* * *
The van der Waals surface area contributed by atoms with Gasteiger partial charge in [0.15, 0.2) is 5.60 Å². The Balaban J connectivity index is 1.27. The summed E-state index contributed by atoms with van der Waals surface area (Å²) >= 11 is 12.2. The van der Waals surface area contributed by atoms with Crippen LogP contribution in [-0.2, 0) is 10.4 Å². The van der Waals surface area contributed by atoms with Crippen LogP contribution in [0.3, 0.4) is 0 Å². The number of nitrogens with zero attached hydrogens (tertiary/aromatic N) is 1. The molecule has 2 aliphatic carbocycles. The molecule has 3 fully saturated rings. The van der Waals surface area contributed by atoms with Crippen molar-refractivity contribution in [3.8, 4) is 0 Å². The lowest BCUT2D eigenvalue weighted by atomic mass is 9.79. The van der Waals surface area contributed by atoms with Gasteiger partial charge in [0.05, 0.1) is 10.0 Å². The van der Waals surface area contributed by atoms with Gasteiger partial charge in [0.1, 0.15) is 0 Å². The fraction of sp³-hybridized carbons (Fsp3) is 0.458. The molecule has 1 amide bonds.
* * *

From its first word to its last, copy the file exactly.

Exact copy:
The van der Waals surface area contributed by atoms with Gasteiger partial charge in [0.15, 0.2) is 5.60 Å². The Balaban J connectivity index is 1.27. The summed E-state index contributed by atoms with van der Waals surface area (Å²) >= 11 is 12.2. The van der Waals surface area contributed by atoms with Crippen LogP contribution in [-0.2, 0) is 10.4 Å². The van der Waals surface area contributed by atoms with Crippen LogP contribution in [0.3, 0.4) is 0 Å². The number of nitrogens with zero attached hydrogens (tertiary/aromatic N) is 1. The molecule has 2 aliphatic carbocycles. The molecule has 3 fully saturated rings. The van der Waals surface area contributed by atoms with Crippen molar-refractivity contribution in [3.8, 4) is 0 Å². The lowest BCUT2D eigenvalue weighted by atomic mass is 9.79. The van der Waals surface area contributed by atoms with Gasteiger partial charge in [0.05, 0.1) is 10.0 Å². The van der Waals surface area contributed by atoms with Gasteiger partial charge in [0.1, 0.15) is 0 Å². The fraction of sp³-hybridized carbons (Fsp3) is 0.458. The molecule has 1 amide bonds.